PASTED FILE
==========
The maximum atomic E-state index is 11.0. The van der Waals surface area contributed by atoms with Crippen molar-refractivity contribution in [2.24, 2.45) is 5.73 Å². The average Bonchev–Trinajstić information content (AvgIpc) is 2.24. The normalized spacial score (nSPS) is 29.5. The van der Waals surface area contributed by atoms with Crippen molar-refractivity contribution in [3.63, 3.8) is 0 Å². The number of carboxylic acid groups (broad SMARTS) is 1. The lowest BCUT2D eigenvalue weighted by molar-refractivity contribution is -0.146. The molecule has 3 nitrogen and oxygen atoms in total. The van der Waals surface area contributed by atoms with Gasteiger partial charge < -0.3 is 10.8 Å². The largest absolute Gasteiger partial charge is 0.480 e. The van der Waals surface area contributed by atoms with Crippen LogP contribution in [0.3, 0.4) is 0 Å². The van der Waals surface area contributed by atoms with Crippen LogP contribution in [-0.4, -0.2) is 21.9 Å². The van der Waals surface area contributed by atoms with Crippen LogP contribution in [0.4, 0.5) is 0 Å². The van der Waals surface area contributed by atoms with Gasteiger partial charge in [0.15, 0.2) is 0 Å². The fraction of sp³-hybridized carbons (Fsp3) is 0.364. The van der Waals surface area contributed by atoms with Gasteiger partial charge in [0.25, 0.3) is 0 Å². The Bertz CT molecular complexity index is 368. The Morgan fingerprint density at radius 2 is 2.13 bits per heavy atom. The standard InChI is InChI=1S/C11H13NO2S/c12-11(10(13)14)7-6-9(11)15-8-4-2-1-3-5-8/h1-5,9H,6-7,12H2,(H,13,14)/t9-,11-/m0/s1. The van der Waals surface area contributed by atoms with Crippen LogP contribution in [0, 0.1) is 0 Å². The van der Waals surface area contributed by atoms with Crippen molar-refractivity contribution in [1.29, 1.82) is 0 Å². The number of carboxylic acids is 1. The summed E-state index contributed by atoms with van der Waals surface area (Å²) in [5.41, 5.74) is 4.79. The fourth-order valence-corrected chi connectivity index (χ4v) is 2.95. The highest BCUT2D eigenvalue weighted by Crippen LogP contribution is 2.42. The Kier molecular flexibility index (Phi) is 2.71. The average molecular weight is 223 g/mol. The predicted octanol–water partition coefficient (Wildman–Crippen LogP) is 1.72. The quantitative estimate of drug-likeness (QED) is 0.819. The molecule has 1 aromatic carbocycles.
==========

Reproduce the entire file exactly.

The maximum atomic E-state index is 11.0. The van der Waals surface area contributed by atoms with Crippen molar-refractivity contribution in [2.24, 2.45) is 5.73 Å². The average Bonchev–Trinajstić information content (AvgIpc) is 2.24. The normalized spacial score (nSPS) is 29.5. The van der Waals surface area contributed by atoms with Crippen molar-refractivity contribution in [3.63, 3.8) is 0 Å². The number of carboxylic acid groups (broad SMARTS) is 1. The lowest BCUT2D eigenvalue weighted by molar-refractivity contribution is -0.146. The molecule has 3 nitrogen and oxygen atoms in total. The van der Waals surface area contributed by atoms with Gasteiger partial charge < -0.3 is 10.8 Å². The largest absolute Gasteiger partial charge is 0.480 e. The van der Waals surface area contributed by atoms with Crippen LogP contribution in [0.3, 0.4) is 0 Å². The van der Waals surface area contributed by atoms with Crippen LogP contribution in [-0.4, -0.2) is 21.9 Å². The van der Waals surface area contributed by atoms with Crippen LogP contribution in [0.4, 0.5) is 0 Å². The van der Waals surface area contributed by atoms with Gasteiger partial charge in [0.15, 0.2) is 0 Å². The fraction of sp³-hybridized carbons (Fsp3) is 0.364. The van der Waals surface area contributed by atoms with Gasteiger partial charge in [0.25, 0.3) is 0 Å². The Bertz CT molecular complexity index is 368. The Morgan fingerprint density at radius 2 is 2.13 bits per heavy atom. The standard InChI is InChI=1S/C11H13NO2S/c12-11(10(13)14)7-6-9(11)15-8-4-2-1-3-5-8/h1-5,9H,6-7,12H2,(H,13,14)/t9-,11-/m0/s1. The van der Waals surface area contributed by atoms with Crippen LogP contribution in [0, 0.1) is 0 Å². The van der Waals surface area contributed by atoms with Crippen molar-refractivity contribution in [1.29, 1.82) is 0 Å². The number of carboxylic acids is 1. The summed E-state index contributed by atoms with van der Waals surface area (Å²) in [5.41, 5.74) is 4.79. The fourth-order valence-corrected chi connectivity index (χ4v) is 2.95. The highest BCUT2D eigenvalue weighted by Crippen LogP contribution is 2.42. The Kier molecular flexibility index (Phi) is 2.71. The average molecular weight is 223 g/mol. The predicted octanol–water partition coefficient (Wildman–Crippen LogP) is 1.72. The quantitative estimate of drug-likeness (QED) is 0.819. The molecule has 1 aromatic carbocycles.